American global telecommunications conglomerate Comcast made an offer to small Massachusetts town Charlemont to provide 96 percent of its homes with cable internet for $462,123 plus interest toward infrastructure costs over 15 years from the town. Charlemont is passing in favor of building its own municipal fiber broadband network, per Ars Technica.
56 percent out of the 160 voting residents rejected Comcast’s offer. To them, owning the network themselves is more important than the roughly million dollars in town savings. Moreover, the town is actually planning to turn a profit, making its solution cheaper in the long run by selling broadband service.
As long as more than 40% of residents opt into the service, Charlemont residents will pay $79 a month for standalone Internet service with gigabit download and upload speeds and no data caps. If less than 40% opts in, that price rises to $99.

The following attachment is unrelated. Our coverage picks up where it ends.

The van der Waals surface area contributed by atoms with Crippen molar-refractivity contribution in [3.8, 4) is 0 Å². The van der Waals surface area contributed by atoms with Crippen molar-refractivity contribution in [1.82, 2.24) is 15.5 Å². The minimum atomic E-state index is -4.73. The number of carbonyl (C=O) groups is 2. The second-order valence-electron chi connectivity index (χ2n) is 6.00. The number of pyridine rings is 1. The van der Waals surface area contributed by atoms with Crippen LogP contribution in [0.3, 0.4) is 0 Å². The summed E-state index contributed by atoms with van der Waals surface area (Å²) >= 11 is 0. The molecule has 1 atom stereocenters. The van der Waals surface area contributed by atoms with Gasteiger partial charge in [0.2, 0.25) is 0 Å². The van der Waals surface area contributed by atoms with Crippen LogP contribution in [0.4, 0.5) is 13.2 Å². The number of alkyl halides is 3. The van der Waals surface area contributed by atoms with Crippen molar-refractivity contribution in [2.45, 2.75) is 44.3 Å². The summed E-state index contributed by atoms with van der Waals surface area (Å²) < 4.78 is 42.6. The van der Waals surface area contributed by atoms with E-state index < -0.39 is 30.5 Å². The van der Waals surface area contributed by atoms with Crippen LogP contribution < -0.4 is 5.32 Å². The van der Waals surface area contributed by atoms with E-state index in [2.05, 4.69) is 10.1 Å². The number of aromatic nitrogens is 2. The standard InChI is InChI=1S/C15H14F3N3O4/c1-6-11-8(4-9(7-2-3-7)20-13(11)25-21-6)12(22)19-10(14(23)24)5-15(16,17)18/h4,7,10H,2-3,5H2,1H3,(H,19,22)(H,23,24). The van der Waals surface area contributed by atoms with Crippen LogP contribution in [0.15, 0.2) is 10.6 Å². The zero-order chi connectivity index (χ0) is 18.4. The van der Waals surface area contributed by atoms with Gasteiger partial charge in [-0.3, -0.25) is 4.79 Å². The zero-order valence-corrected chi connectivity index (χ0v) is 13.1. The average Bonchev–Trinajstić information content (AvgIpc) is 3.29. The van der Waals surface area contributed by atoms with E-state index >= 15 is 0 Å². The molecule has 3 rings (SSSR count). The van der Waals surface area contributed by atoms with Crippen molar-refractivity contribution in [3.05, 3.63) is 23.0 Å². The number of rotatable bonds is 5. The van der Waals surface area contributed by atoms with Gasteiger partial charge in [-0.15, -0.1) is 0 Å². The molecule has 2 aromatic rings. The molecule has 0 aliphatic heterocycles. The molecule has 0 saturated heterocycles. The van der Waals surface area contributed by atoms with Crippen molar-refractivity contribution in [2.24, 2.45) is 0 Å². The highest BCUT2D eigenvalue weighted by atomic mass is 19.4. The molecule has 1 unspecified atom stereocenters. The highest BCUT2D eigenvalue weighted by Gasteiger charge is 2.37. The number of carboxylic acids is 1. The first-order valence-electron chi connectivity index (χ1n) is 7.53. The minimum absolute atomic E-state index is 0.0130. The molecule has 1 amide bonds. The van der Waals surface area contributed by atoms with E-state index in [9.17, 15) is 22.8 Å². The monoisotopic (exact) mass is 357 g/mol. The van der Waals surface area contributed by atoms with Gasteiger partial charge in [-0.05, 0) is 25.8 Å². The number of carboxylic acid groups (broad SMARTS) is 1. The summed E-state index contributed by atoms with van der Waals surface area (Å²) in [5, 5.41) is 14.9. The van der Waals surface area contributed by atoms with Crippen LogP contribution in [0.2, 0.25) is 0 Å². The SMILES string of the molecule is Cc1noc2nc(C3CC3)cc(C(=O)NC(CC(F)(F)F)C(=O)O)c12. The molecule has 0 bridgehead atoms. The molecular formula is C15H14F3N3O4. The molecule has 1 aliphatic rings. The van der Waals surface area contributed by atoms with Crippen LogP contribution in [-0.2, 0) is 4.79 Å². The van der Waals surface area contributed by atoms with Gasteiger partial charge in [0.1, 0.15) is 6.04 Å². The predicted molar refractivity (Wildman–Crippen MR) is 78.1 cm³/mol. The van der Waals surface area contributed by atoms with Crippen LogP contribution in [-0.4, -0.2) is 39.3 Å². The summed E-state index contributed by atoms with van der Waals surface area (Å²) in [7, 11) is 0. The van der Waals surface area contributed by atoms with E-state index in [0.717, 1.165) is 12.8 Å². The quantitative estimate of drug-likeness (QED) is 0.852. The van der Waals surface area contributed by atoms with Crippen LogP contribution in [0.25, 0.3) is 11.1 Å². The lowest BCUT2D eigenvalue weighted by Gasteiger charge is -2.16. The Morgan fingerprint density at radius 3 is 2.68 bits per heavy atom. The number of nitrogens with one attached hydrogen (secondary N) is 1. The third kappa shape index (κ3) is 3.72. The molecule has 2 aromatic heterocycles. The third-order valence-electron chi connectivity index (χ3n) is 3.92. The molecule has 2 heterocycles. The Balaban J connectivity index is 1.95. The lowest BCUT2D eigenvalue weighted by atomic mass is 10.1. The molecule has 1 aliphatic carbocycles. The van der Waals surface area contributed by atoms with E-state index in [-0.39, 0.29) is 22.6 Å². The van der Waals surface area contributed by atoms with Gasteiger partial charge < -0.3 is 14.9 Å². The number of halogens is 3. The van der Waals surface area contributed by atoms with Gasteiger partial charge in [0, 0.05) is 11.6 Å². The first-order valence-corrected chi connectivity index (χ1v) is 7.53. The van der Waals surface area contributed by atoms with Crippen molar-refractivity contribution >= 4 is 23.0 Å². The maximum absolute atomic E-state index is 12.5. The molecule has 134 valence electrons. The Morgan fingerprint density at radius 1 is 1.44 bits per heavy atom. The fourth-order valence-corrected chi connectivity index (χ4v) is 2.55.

Other benefits listed by Charlemont officials include “100% fiber-to-the-home technology (faster than Comcast’s), Town-owned and controlled, at take rates above 40% generates, revenue that will reduce the tax burden, not-for-profit to keep prices as low as possible, transparent billing and marketing, no extra taxes/fees except government-mandated phone taxes, same speed for all subscribers and content.”
If the plan works out, Charlemont, MA. will prove it’s possible, even beneficial, to stand up against major corporations.